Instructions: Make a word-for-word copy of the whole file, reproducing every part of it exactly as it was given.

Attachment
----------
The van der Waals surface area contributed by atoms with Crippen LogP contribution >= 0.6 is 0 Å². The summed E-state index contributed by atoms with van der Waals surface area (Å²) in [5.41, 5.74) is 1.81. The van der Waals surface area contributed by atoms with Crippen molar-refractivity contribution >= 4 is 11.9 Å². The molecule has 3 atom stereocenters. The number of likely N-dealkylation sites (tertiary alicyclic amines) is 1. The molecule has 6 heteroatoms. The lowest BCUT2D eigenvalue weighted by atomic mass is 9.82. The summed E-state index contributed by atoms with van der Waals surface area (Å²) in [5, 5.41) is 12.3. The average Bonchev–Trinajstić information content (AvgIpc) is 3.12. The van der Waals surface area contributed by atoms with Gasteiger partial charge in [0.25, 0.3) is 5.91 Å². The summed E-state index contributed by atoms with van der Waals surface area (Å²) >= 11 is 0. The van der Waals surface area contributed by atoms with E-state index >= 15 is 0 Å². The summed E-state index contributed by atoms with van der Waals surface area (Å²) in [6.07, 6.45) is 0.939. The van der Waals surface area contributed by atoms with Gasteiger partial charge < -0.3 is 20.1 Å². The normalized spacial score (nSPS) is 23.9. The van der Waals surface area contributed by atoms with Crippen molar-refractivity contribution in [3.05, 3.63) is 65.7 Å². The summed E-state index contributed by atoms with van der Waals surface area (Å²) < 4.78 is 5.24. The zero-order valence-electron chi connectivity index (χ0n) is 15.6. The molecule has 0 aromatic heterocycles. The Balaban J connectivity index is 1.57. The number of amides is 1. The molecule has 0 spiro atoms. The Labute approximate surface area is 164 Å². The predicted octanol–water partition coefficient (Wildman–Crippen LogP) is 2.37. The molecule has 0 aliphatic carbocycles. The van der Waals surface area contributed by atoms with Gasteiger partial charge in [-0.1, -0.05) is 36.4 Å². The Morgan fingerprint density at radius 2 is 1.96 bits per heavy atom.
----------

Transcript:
The van der Waals surface area contributed by atoms with Crippen LogP contribution >= 0.6 is 0 Å². The summed E-state index contributed by atoms with van der Waals surface area (Å²) in [5.41, 5.74) is 1.81. The van der Waals surface area contributed by atoms with Crippen molar-refractivity contribution >= 4 is 11.9 Å². The molecule has 3 atom stereocenters. The number of likely N-dealkylation sites (tertiary alicyclic amines) is 1. The molecule has 6 heteroatoms. The lowest BCUT2D eigenvalue weighted by atomic mass is 9.82. The summed E-state index contributed by atoms with van der Waals surface area (Å²) in [5, 5.41) is 12.3. The average Bonchev–Trinajstić information content (AvgIpc) is 3.12. The van der Waals surface area contributed by atoms with Gasteiger partial charge in [0.25, 0.3) is 5.91 Å². The summed E-state index contributed by atoms with van der Waals surface area (Å²) >= 11 is 0. The van der Waals surface area contributed by atoms with E-state index >= 15 is 0 Å². The summed E-state index contributed by atoms with van der Waals surface area (Å²) in [6.07, 6.45) is 0.939. The van der Waals surface area contributed by atoms with Gasteiger partial charge < -0.3 is 20.1 Å². The normalized spacial score (nSPS) is 23.9. The van der Waals surface area contributed by atoms with Crippen molar-refractivity contribution in [3.05, 3.63) is 65.7 Å². The summed E-state index contributed by atoms with van der Waals surface area (Å²) < 4.78 is 5.24. The zero-order valence-electron chi connectivity index (χ0n) is 15.6. The molecule has 0 aromatic heterocycles. The Balaban J connectivity index is 1.57. The number of amides is 1. The molecule has 0 spiro atoms. The Labute approximate surface area is 164 Å². The predicted octanol–water partition coefficient (Wildman–Crippen LogP) is 2.37. The molecule has 0 aliphatic carbocycles. The van der Waals surface area contributed by atoms with Gasteiger partial charge in [-0.1, -0.05) is 36.4 Å². The Morgan fingerprint density at radius 2 is 1.96 bits per heavy atom.